[¶7] Scandretts have been the majority shareholders since 1972. Schultzes held two of the three board of directors' seats from Cosmos's incorporation in 1959 until 2008. In 2008, Heidi was elected to the board of directors. Thereafter, the board consisted of Lyle, Heidi, and David. Over the years, Don and Eloise gifted some of their shares to their children: Steve, Mark, David, and Matt. In 2004, Lyle condensed the corporate minutes into a document entitled the " Historical Record." The Historical Record outlined the Compensation Agreement. That same year, Don, Eloise, and David signed a " Shareholders Attachment" that indicated they were shareholders of Cosmos, that they had read the Historical Record, and that they were satisfied with the Historical Record as written, thereby ratifying the Compensation Agreement. In 2009, Don and Eloise assigned their stock to the Schultz Family Trust. Don acted as the agent for Schultzes in handling matters relating to Cosmos. Until the fall of 2008, Don had always been the member of the Schultz family who communicated with Lyle regarding Cosmos. Don told Lyle that Cosmos was doing well under Lyle's leadership and that Schultzes were indebted to Lyle for the success of Cosmos. Prior to the current dispute, Schultzes did not express to Lyle any dissatisfaction with his management of Cosmos. Since 1989, the dividends paid to Schultzes have increased by an average of 17.84% per year, totaling over $3 million.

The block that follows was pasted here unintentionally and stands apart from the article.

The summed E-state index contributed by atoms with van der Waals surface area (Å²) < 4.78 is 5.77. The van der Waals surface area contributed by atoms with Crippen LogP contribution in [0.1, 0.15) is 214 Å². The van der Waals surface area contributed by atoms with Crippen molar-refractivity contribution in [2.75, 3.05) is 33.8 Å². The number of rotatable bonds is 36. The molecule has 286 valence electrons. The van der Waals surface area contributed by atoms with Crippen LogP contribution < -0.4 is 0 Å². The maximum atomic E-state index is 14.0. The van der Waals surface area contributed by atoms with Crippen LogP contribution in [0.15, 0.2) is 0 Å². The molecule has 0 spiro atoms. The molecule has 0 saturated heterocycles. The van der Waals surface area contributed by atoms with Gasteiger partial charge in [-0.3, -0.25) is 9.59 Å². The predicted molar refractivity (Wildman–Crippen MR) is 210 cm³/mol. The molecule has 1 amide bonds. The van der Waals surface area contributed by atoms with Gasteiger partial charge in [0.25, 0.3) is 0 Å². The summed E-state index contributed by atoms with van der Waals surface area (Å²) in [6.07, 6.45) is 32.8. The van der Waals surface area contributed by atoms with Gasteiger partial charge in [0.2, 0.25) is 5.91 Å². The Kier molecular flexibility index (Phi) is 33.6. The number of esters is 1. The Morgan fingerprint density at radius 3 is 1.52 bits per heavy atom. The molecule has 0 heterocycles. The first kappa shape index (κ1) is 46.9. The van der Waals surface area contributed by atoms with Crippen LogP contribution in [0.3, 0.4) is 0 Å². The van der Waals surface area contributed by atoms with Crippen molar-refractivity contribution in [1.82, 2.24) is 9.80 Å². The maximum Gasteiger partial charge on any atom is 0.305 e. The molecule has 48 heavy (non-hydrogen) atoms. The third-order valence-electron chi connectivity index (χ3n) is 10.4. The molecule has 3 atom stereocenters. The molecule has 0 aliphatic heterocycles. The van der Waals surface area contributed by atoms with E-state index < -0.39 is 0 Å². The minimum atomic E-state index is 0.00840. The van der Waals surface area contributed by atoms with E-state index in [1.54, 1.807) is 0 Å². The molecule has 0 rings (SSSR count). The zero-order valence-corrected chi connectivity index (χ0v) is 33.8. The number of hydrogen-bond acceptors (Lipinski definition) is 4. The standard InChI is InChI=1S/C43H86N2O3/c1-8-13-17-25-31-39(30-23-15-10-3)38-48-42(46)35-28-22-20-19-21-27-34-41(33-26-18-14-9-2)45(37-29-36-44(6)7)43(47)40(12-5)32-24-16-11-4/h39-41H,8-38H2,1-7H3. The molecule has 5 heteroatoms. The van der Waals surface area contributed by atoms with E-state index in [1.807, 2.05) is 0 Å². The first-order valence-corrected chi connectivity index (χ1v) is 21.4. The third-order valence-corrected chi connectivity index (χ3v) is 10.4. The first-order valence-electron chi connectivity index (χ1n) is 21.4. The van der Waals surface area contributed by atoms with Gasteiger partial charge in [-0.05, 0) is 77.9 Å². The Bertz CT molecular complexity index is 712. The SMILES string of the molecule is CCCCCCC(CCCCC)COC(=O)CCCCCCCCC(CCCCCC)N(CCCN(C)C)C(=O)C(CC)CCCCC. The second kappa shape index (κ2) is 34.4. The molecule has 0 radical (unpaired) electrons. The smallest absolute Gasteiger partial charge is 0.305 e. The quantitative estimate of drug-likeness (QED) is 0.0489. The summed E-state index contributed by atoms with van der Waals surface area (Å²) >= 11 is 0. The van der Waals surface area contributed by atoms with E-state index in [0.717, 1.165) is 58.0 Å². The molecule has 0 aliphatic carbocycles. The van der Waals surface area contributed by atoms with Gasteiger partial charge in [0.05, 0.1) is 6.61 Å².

[¶8] In 2005, the shareholders discussed whether to add restrooms and expand the gift shop. Discussions for this project spanned several years. In 2008, the shareholders discussed the plans for the gift shop and the addition of a new deck. The shareholders agreed that Heidi should plan the construction of the gift shop and deck. When the bids for the project came back higher than expected, David Schultz expressed concern to Heidi about the cost of the project. Heidi restructured the expansion and reduced the cost by a third. Schultzes continued to oppose the expansion. In a letter to Lyle and Heidi from Steve Schultz, Steve stated, " I am appalled by the way this situation has been managed and by the way you have treated my parents. This is unacceptable; you need to change your approach or prepare yourselves for a long, painful sequence of shareholder disputes." At a board of directors meeting on November 3, 2008, David Schultz said in a written statement, " [S]teve is wealthy, he is tenacious, and he enjoys confrontation. [Don] has held him back for 30 years; Steve will fight you to his last breath and leave instruction in his will to keep the fight going beyond his lifetime." Ultimately, the directors voted to approve a plan to expand

Page 133

the gift shop and restrooms, with Lyle and Heidi voting in favor and ...


Buy This Entire Record For $7.95

Download the entire decision to receive the complete text, official citation,
docket number, dissents and concurrences, and footnotes for this case.

Learn more about what you receive with purchase of this case.